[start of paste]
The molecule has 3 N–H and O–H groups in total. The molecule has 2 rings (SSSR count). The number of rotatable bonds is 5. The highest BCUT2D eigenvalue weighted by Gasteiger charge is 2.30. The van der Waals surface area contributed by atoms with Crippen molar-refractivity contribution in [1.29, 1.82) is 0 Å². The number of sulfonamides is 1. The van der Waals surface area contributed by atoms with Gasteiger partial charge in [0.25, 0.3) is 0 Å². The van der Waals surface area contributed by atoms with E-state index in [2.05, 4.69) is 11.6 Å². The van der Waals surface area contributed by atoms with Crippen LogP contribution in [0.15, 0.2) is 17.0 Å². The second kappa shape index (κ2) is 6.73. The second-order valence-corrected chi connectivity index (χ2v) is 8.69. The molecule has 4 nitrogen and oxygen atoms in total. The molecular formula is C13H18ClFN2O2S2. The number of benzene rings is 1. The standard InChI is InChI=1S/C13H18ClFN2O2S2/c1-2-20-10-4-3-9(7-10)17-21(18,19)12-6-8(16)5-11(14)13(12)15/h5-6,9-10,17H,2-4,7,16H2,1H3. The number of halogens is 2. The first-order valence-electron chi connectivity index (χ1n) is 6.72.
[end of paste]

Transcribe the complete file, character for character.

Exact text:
The molecule has 3 N–H and O–H groups in total. The molecule has 2 rings (SSSR count). The number of rotatable bonds is 5. The highest BCUT2D eigenvalue weighted by Gasteiger charge is 2.30. The van der Waals surface area contributed by atoms with Crippen molar-refractivity contribution in [1.29, 1.82) is 0 Å². The number of sulfonamides is 1. The van der Waals surface area contributed by atoms with Gasteiger partial charge in [0.25, 0.3) is 0 Å². The van der Waals surface area contributed by atoms with E-state index in [2.05, 4.69) is 11.6 Å². The van der Waals surface area contributed by atoms with Crippen LogP contribution in [0.15, 0.2) is 17.0 Å². The second kappa shape index (κ2) is 6.73. The second-order valence-corrected chi connectivity index (χ2v) is 8.69. The molecule has 4 nitrogen and oxygen atoms in total. The molecular formula is C13H18ClFN2O2S2. The number of benzene rings is 1. The standard InChI is InChI=1S/C13H18ClFN2O2S2/c1-2-20-10-4-3-9(7-10)17-21(18,19)12-6-8(16)5-11(14)13(12)15/h5-6,9-10,17H,2-4,7,16H2,1H3. The number of halogens is 2. The first-order valence-electron chi connectivity index (χ1n) is 6.72.